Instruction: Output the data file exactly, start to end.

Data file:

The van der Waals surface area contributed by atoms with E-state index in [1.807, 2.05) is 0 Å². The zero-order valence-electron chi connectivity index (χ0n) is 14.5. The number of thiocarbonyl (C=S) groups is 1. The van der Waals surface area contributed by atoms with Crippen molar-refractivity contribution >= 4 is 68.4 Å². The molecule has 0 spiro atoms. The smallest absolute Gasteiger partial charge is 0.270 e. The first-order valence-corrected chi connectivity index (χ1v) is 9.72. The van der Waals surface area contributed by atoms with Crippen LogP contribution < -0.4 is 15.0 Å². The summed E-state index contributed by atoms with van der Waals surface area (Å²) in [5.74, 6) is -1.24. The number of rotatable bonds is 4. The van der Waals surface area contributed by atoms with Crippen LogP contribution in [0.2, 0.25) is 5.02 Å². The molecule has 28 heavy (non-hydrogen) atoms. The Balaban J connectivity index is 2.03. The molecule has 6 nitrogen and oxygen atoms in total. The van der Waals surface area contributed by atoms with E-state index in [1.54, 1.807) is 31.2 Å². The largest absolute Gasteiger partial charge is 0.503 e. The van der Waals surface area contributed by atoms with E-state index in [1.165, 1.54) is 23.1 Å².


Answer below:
The van der Waals surface area contributed by atoms with E-state index in [1.807, 2.05) is 0 Å². The zero-order valence-electron chi connectivity index (χ0n) is 14.5. The number of thiocarbonyl (C=S) groups is 1. The van der Waals surface area contributed by atoms with Crippen molar-refractivity contribution >= 4 is 68.4 Å². The molecule has 0 spiro atoms. The smallest absolute Gasteiger partial charge is 0.270 e. The first-order valence-corrected chi connectivity index (χ1v) is 9.72. The van der Waals surface area contributed by atoms with Crippen LogP contribution < -0.4 is 15.0 Å². The summed E-state index contributed by atoms with van der Waals surface area (Å²) in [5.74, 6) is -1.24. The number of rotatable bonds is 4. The van der Waals surface area contributed by atoms with Crippen LogP contribution in [0.2, 0.25) is 5.02 Å². The molecule has 28 heavy (non-hydrogen) atoms. The Balaban J connectivity index is 2.03. The molecule has 6 nitrogen and oxygen atoms in total. The van der Waals surface area contributed by atoms with E-state index in [1.54, 1.807) is 31.2 Å². The largest absolute Gasteiger partial charge is 0.503 e. The van der Waals surface area contributed by atoms with E-state index in [1.165, 1.54) is 23.1 Å².